Nikkei drops on Italy election deadlock; selling eases as yen's gains pause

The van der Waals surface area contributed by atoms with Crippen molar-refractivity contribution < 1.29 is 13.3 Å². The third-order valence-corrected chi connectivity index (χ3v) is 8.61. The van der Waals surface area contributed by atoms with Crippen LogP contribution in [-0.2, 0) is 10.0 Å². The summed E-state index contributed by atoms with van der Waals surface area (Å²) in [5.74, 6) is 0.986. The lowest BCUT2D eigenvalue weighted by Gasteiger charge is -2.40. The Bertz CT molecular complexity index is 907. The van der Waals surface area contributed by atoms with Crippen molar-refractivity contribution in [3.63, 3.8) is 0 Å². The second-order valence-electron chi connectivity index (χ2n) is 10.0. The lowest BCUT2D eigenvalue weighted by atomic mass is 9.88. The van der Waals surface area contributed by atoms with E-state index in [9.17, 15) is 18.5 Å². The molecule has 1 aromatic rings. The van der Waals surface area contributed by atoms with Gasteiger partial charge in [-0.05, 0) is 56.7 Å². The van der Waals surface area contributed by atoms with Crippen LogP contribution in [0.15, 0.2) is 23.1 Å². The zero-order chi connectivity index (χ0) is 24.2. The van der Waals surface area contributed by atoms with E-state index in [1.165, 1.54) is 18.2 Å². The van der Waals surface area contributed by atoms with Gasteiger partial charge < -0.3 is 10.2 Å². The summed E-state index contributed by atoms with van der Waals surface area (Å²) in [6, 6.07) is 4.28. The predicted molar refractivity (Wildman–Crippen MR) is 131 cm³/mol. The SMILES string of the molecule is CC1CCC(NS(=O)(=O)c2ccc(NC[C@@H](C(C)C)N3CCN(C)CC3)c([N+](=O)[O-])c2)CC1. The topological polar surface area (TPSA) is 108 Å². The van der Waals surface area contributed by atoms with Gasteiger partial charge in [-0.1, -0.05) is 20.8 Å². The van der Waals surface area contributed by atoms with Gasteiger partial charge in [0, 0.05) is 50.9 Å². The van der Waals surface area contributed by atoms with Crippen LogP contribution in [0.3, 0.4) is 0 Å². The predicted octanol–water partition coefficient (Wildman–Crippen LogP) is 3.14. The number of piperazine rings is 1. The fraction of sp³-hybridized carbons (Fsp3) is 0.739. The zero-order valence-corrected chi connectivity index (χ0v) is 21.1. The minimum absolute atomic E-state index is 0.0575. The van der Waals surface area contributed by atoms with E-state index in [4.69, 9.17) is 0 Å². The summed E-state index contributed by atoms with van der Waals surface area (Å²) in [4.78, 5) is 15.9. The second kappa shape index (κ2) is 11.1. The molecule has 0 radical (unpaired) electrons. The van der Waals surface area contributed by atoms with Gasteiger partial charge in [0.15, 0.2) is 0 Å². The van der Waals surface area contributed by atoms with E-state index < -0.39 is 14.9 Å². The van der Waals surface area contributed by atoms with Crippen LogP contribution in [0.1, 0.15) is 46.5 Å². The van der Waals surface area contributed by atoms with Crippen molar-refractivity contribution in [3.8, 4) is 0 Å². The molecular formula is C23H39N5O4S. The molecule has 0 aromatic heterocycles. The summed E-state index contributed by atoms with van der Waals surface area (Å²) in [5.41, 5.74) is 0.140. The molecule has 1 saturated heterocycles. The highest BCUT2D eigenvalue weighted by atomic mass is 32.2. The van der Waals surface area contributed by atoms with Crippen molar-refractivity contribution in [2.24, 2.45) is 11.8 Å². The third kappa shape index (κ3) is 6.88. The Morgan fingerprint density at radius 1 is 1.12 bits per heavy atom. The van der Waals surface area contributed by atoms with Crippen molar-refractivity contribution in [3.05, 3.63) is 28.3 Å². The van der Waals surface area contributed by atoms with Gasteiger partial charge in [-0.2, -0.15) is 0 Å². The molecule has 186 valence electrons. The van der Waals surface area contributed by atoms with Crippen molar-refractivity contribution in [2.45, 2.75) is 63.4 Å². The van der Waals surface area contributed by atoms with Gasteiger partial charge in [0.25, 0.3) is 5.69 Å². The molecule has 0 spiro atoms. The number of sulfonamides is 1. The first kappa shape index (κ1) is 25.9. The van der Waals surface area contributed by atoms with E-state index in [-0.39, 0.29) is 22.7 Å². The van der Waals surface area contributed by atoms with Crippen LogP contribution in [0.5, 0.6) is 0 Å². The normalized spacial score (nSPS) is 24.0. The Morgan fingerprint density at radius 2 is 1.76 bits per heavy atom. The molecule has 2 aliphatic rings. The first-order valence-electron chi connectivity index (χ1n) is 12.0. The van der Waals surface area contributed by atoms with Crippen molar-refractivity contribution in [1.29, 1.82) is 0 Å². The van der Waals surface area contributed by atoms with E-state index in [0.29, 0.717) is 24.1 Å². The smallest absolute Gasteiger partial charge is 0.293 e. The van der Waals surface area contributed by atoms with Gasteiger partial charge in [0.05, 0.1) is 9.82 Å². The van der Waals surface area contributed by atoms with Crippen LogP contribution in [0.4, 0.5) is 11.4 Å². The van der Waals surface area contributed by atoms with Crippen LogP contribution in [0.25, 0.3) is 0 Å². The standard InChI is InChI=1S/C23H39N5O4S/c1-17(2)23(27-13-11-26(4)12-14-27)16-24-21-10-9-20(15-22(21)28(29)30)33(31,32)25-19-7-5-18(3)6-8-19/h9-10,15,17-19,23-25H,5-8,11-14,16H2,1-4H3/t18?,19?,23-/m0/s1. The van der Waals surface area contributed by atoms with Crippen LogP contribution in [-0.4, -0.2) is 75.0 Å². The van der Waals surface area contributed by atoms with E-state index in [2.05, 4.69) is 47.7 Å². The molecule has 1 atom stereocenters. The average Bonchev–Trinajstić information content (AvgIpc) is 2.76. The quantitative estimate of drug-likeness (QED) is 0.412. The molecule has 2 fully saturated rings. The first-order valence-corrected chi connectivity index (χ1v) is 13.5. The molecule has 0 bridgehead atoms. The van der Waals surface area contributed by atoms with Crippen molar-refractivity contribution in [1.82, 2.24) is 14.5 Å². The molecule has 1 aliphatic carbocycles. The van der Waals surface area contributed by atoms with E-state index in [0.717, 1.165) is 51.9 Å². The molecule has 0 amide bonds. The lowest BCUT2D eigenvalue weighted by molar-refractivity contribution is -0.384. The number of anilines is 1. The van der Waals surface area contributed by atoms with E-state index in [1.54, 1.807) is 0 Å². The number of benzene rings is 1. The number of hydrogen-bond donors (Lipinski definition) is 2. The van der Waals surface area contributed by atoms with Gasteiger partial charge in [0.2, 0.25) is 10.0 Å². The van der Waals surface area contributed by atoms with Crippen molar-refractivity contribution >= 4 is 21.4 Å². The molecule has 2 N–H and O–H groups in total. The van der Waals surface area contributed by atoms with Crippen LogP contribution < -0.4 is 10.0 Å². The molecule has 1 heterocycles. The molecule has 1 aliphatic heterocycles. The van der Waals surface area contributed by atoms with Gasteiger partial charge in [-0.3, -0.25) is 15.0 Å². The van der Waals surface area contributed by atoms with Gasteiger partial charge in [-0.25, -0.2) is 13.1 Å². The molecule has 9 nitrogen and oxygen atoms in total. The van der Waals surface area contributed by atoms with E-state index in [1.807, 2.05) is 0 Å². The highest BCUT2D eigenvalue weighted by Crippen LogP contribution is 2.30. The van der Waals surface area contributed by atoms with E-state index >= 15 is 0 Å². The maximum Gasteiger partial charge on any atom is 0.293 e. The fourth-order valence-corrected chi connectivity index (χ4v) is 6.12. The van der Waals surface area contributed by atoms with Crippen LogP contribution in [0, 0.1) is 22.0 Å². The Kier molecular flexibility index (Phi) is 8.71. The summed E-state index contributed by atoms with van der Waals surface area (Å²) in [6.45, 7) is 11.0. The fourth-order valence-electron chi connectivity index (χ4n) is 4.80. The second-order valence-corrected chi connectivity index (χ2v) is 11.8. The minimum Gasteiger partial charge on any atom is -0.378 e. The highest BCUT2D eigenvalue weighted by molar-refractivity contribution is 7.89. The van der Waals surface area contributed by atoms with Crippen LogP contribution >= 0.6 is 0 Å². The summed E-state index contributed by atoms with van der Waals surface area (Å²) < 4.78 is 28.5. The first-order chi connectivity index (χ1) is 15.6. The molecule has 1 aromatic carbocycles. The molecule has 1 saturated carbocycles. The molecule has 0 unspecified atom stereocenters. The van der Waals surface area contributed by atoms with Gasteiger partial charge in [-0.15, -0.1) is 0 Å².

* Euro-sensitive stocks bear brunt of selling * 25-day MA of 11,144.65 short-term support - analyst * Major local, overseas events this week may lead to volatility By Ayai Tomisawa TOKYO, Feb 26 (Reuters) - Japan's Nikkei share average dropped on Tuesday, as the yen rose on uncertainty following the Italian elections, but losses were contained by expectations the government will this week nominate an aggressive monetary easing advocate as the new central bank governor. The Nikkei dropped 1.4 percent to 11,502.30 by the midday break after falling as much as 2.5 percent in early trade. The index has retreated from 11,662.52 marked on Monday, its highest level since late September 2008. Traders said that selling seems to have run its course for Tuesday as the yen's rise paused. The euro fell to as low as 118.74 yen as a strong showing in Italian elections by groups opposed to the country's economic reforms triggered worry that Europe's debt problems could once again destabilize the global economy. It last traded at 120.71 yen. The dollar, which tumbled to as low as 90.85 yen, its lowest in nearly a month, traded at 92.56 yen by the midday break. "The dollar's breaching the 91 yen level startled the market and triggered a big sell-off. But the market overly reacted to the rising yen, so investors are buying back," said Hiroyuki Fukunaga, chief executive of Investrust. Italy's centre-left coalition holds a slim lead over former Prime Minister Silvio Berlusconi's centre-right bloc in the election for the lower house of parliament, three TV projections indicated. But any government must also command a majority in the Senate, a race that is decided by region. Sony Corp, Ricoh Co and Nikon Corp , which have relatively big exposure to the euro zone economy, underperformed and dropped between 2.3 percent to 2.4 percent. Toshihiko Matsuno, a senior strategist at SMBC Friend Securities, said investors are worried about a hung parliament in Italy, and there are fears that the country may have to return to the polls in a short-period of time. Matsuno said the Nikkei's support line is seen at its 25-day moving average of 11,144.65 for this week. By the midday break, the broader Topix dropped 0.6 percent to 974.42. MAJOR EVENTS THIS WEEK In Japan, investors cheered news on Monday that the government was likely to nominate Asian Development Bank President Haruhiko Kuroda, an advocate of aggressive monetary easing, as its next central bank governor. Analysts said that while the Japanese market is unlikely to be immune from euro-zone problems in the short run, expectations that Prime Minister Shinzo will continue to pursue bold policies to reignite the economy is supporting long-term investors' appetite for Japanese stocks. "A negative impact (from Europe's problems) to the Japanese market is unavoidable for now, but hopes for Abenomics have not changed," said Takuya Takahashi, a strategist at Daiwa Securities. Investors also await testimony later in the day from Federal Reserve Chairman Ben Bernanke for further clues of when the Fed intends to slow down or stop its bond-buying programme. "The Japanese market may see some volatility on sensitive overseas news and headlines regarding the nomination of a new Bank Of Japan governor this week," Investrust's Fukunaga said. Sources said the government is likely to nominate Kuroda and two deputies this week for parliamentary approval, and it is also lining up Kikuo Iwata, an academic who advocates unorthodox monetary easing steps, and BOJ Executive Director Hiroshi Nakaso, who now oversees the central bank's international operations, as deputy governors.
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